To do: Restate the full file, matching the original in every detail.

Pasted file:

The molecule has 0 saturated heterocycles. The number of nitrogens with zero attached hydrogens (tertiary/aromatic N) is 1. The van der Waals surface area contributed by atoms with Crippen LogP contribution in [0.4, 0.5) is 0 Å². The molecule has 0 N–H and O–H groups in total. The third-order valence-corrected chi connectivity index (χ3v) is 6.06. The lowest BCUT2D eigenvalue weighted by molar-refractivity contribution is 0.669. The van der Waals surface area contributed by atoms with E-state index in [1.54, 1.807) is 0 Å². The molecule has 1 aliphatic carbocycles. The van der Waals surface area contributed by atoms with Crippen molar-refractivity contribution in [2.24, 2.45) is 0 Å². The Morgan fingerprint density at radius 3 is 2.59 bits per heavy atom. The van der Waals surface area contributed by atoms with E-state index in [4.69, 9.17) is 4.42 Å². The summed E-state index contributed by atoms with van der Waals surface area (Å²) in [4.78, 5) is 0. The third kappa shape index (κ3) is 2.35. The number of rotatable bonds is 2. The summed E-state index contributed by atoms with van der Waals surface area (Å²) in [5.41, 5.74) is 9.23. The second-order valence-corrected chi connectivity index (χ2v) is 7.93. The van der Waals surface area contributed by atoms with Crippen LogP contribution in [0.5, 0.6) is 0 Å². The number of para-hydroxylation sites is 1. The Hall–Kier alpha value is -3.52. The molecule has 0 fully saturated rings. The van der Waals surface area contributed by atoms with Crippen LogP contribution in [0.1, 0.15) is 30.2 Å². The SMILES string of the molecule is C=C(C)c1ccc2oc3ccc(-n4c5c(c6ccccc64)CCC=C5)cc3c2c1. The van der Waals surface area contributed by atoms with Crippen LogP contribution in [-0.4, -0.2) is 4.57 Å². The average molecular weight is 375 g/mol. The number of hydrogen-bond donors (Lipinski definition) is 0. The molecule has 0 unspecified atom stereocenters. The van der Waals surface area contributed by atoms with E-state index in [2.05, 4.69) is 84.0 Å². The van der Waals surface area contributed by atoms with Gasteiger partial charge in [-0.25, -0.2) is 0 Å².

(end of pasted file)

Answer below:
The molecule has 0 saturated heterocycles. The number of nitrogens with zero attached hydrogens (tertiary/aromatic N) is 1. The van der Waals surface area contributed by atoms with Crippen LogP contribution in [0.4, 0.5) is 0 Å². The molecule has 0 N–H and O–H groups in total. The third-order valence-corrected chi connectivity index (χ3v) is 6.06. The lowest BCUT2D eigenvalue weighted by molar-refractivity contribution is 0.669. The van der Waals surface area contributed by atoms with E-state index in [1.54, 1.807) is 0 Å². The molecule has 1 aliphatic carbocycles. The van der Waals surface area contributed by atoms with Crippen molar-refractivity contribution in [2.24, 2.45) is 0 Å². The Morgan fingerprint density at radius 3 is 2.59 bits per heavy atom. The van der Waals surface area contributed by atoms with E-state index in [4.69, 9.17) is 4.42 Å². The summed E-state index contributed by atoms with van der Waals surface area (Å²) in [4.78, 5) is 0. The third kappa shape index (κ3) is 2.35. The number of rotatable bonds is 2. The summed E-state index contributed by atoms with van der Waals surface area (Å²) in [5.41, 5.74) is 9.23. The second-order valence-corrected chi connectivity index (χ2v) is 7.93. The van der Waals surface area contributed by atoms with Crippen LogP contribution in [0.5, 0.6) is 0 Å². The number of para-hydroxylation sites is 1. The Hall–Kier alpha value is -3.52. The molecule has 0 fully saturated rings. The van der Waals surface area contributed by atoms with Crippen LogP contribution in [0.1, 0.15) is 30.2 Å². The SMILES string of the molecule is C=C(C)c1ccc2oc3ccc(-n4c5c(c6ccccc64)CCC=C5)cc3c2c1. The van der Waals surface area contributed by atoms with Crippen LogP contribution in [-0.4, -0.2) is 4.57 Å². The average molecular weight is 375 g/mol. The number of hydrogen-bond donors (Lipinski definition) is 0. The molecule has 0 unspecified atom stereocenters. The van der Waals surface area contributed by atoms with E-state index in [2.05, 4.69) is 84.0 Å². The van der Waals surface area contributed by atoms with Gasteiger partial charge in [-0.25, -0.2) is 0 Å².